Wednesday, October 21, 2015

On This Date in Minnesota History: October 21

October 21, 1913 – When William E. Carruthers was taken back to the state penitentiary this afternoon because he had violated his conditional pardon, it was a question of who was more disappointed, Warden Wolfer, who brought him back, or the man himself.

Carruthers was released last July from a five-year sentence for forgery, begun in March 1911, on the recommendation of Warden Wolfer, and continued his work in the auditing department of the farm machinery section at the penitentiary at a salary of $100 a month.

His pardon was to remain intact as long as he kept away from drink.

Nine days ago he violated this clause in his pardon. Carruthers asked for a day off, and it was granted to him. That was the last seen of him until he was arrested Sunday at his mother’s home in Minneapolis. According to the warden, Carruthers started drinking the day he got off, and in some way got to Minneapolis.

He is the second man in the 22 years Warden Wolfer has been at the penitentiary who, having been released on a conditional pardon on the warden’s recommendation, has violated it and been brought back to prison.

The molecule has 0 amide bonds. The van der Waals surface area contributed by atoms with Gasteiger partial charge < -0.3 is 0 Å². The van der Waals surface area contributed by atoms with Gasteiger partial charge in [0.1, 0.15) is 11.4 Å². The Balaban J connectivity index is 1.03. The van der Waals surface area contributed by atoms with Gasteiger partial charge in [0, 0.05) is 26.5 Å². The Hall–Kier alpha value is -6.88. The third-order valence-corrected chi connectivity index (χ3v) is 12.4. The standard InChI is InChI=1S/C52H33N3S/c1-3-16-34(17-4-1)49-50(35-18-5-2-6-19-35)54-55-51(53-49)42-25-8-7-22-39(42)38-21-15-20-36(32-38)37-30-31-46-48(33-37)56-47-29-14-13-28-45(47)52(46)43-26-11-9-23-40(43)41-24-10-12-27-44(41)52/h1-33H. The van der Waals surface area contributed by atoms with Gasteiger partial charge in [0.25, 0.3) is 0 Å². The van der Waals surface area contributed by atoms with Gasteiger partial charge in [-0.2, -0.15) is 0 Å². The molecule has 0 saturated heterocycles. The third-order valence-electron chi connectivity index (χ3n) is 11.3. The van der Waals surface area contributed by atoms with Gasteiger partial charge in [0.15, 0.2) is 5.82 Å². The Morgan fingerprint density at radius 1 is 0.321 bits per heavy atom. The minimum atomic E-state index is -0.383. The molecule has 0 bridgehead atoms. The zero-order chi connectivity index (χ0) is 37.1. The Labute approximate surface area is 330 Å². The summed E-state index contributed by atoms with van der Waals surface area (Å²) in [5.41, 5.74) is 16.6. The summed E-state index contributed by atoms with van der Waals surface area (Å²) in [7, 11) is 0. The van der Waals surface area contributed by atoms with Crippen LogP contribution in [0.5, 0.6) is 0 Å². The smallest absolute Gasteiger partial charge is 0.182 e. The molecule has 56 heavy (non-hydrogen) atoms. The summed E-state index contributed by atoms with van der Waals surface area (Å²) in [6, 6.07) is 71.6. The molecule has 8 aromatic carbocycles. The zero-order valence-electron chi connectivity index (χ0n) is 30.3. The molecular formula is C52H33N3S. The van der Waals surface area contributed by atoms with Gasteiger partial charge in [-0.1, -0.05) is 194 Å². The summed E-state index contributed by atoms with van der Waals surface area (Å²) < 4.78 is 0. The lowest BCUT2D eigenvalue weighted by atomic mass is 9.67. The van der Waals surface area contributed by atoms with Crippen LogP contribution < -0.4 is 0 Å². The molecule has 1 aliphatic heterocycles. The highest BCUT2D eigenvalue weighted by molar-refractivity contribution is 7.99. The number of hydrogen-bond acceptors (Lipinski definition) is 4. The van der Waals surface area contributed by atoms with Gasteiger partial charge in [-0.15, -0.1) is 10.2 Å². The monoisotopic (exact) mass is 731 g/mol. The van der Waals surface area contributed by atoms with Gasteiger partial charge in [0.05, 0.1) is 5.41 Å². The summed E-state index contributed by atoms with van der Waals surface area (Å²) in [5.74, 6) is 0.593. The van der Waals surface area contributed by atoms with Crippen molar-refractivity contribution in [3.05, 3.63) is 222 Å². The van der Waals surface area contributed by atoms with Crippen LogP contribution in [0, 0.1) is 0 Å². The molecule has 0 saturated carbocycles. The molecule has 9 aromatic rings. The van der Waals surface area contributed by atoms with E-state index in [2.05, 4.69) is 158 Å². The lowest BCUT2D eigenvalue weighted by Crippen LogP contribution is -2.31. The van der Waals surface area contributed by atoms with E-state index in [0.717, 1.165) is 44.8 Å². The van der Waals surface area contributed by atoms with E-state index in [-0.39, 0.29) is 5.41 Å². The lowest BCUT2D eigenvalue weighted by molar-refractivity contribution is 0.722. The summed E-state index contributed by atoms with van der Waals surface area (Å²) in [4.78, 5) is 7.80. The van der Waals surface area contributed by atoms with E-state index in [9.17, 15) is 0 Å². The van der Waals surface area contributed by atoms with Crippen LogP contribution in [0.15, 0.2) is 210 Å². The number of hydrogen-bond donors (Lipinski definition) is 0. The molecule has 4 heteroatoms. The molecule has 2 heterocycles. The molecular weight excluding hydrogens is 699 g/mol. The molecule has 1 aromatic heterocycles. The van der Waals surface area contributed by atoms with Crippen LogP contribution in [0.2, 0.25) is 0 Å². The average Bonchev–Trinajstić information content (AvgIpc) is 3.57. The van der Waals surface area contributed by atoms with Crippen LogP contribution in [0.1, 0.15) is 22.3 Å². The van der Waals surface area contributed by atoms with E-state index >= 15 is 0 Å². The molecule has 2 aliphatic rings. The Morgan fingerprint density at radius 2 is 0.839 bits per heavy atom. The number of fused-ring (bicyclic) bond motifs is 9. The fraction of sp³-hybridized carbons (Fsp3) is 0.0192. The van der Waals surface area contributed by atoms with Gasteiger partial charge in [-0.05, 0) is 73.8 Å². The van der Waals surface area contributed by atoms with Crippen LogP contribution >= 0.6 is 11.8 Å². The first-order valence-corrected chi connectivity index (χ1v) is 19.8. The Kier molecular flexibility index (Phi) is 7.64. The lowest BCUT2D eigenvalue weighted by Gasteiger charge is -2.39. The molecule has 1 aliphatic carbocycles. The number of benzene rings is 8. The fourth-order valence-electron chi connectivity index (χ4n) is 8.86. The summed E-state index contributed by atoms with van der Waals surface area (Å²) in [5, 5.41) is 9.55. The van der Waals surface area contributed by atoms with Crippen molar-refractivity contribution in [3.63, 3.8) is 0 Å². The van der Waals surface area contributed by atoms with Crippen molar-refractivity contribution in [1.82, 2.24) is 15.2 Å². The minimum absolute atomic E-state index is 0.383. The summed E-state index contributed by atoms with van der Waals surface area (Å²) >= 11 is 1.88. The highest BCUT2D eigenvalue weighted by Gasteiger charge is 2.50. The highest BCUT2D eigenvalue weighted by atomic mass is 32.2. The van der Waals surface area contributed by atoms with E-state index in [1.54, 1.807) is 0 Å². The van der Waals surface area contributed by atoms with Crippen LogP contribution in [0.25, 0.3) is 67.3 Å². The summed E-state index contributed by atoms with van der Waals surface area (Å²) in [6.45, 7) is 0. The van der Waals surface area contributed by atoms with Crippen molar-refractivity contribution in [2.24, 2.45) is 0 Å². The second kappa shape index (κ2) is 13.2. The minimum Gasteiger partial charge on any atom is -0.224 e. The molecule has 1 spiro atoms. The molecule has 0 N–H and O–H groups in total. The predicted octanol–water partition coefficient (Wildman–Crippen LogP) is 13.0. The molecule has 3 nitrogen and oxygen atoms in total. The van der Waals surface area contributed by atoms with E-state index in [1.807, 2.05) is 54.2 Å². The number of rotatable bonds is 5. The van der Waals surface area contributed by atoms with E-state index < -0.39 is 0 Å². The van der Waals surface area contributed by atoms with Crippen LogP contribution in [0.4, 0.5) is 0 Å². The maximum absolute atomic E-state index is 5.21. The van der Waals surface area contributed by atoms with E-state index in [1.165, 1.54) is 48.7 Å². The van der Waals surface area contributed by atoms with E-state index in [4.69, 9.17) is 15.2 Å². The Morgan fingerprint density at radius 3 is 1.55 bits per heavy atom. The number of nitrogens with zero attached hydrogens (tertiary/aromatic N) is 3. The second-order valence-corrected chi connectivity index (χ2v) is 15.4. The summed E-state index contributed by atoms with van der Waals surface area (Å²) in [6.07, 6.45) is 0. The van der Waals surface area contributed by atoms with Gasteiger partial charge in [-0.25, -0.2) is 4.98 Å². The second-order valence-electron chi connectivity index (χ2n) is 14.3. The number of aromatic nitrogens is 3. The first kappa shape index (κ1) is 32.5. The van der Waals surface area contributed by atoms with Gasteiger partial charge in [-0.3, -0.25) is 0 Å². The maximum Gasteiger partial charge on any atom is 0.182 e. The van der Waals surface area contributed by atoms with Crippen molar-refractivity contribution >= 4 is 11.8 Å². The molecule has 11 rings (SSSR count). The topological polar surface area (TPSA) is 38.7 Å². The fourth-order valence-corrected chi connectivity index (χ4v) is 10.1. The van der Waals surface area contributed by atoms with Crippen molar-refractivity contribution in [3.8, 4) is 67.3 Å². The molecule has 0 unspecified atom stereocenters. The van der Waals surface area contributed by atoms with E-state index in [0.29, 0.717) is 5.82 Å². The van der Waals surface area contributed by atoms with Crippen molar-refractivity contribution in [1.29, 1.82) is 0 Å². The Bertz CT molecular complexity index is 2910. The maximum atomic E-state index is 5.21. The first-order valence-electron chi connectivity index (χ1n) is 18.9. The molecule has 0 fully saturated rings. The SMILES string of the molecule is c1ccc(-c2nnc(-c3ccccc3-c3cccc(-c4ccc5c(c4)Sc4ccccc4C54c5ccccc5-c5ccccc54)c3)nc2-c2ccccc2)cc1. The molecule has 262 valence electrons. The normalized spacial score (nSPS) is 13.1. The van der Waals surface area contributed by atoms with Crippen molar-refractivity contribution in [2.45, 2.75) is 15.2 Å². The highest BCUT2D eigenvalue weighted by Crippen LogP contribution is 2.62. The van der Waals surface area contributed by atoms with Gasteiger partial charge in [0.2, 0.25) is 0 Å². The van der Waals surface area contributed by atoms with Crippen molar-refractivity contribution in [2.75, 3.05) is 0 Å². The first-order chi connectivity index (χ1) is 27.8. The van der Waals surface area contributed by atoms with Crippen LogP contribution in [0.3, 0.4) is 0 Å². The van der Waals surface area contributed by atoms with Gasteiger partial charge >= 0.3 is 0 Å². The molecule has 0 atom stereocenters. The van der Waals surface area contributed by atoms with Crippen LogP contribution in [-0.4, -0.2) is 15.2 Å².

“I am very much disappointed,” said Warden Wolfer. “I rarely make a mistake in my judgment of a man, and Carruthers looked the man who wanted to make good, if ever a man did.

“But drink is to blame. The man would never do the things he has done unless under the influence of liquor. It is a disease with him. I don’t know which of us was the more disappointed when I took him back [today], Carruthers was broken hearted about it, and he felt more sorry because he had disappointed me than at his going back to prison.”

The Minneapolis Morning Tribune
; “Warden and Prisoner Both Disappointed. One Because Ward Failed to Make Good; Other Because He Lost. William E. Carruthers, Given Chance of Freedom, Sent Back After Drinking. Mr. Wolfer Took Personal Interest in Prisoner; Latter an Able Accountant.”; October 22, 1913; p. 1.


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